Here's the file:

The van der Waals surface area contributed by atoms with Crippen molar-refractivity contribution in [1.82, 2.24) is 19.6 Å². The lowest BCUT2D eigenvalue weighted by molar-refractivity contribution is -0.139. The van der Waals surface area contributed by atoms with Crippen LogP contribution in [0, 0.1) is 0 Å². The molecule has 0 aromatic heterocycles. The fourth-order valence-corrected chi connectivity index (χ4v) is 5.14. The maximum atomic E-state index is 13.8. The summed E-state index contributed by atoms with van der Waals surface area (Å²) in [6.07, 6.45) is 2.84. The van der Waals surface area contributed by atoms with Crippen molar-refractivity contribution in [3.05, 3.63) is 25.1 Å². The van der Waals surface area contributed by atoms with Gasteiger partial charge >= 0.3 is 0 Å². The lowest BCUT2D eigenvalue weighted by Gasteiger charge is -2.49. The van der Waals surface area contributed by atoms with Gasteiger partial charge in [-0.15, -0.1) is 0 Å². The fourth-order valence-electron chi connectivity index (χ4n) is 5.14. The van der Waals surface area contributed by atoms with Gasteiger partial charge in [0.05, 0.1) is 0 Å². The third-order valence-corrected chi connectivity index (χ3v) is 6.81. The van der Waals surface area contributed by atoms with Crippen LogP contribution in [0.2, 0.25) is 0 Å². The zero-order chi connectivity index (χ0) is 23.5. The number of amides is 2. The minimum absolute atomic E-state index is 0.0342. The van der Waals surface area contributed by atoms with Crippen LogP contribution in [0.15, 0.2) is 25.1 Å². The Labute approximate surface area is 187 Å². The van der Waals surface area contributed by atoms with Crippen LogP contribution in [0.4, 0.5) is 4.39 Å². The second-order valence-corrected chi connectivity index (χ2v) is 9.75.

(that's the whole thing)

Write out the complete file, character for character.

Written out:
The van der Waals surface area contributed by atoms with Crippen molar-refractivity contribution in [1.82, 2.24) is 19.6 Å². The lowest BCUT2D eigenvalue weighted by molar-refractivity contribution is -0.139. The van der Waals surface area contributed by atoms with Crippen LogP contribution in [0, 0.1) is 0 Å². The molecule has 0 aromatic heterocycles. The fourth-order valence-corrected chi connectivity index (χ4v) is 5.14. The maximum atomic E-state index is 13.8. The summed E-state index contributed by atoms with van der Waals surface area (Å²) in [6.07, 6.45) is 2.84. The van der Waals surface area contributed by atoms with Crippen molar-refractivity contribution in [3.05, 3.63) is 25.1 Å². The van der Waals surface area contributed by atoms with Gasteiger partial charge >= 0.3 is 0 Å². The lowest BCUT2D eigenvalue weighted by Gasteiger charge is -2.49. The van der Waals surface area contributed by atoms with Gasteiger partial charge in [-0.15, -0.1) is 0 Å². The fourth-order valence-electron chi connectivity index (χ4n) is 5.14. The van der Waals surface area contributed by atoms with Gasteiger partial charge in [0.05, 0.1) is 0 Å². The third-order valence-corrected chi connectivity index (χ3v) is 6.81. The van der Waals surface area contributed by atoms with Crippen LogP contribution in [0.2, 0.25) is 0 Å². The zero-order chi connectivity index (χ0) is 23.5. The number of amides is 2. The minimum absolute atomic E-state index is 0.0342. The van der Waals surface area contributed by atoms with Crippen LogP contribution in [0.15, 0.2) is 25.1 Å². The Labute approximate surface area is 187 Å². The van der Waals surface area contributed by atoms with Crippen LogP contribution in [0.4, 0.5) is 4.39 Å². The second-order valence-corrected chi connectivity index (χ2v) is 9.75.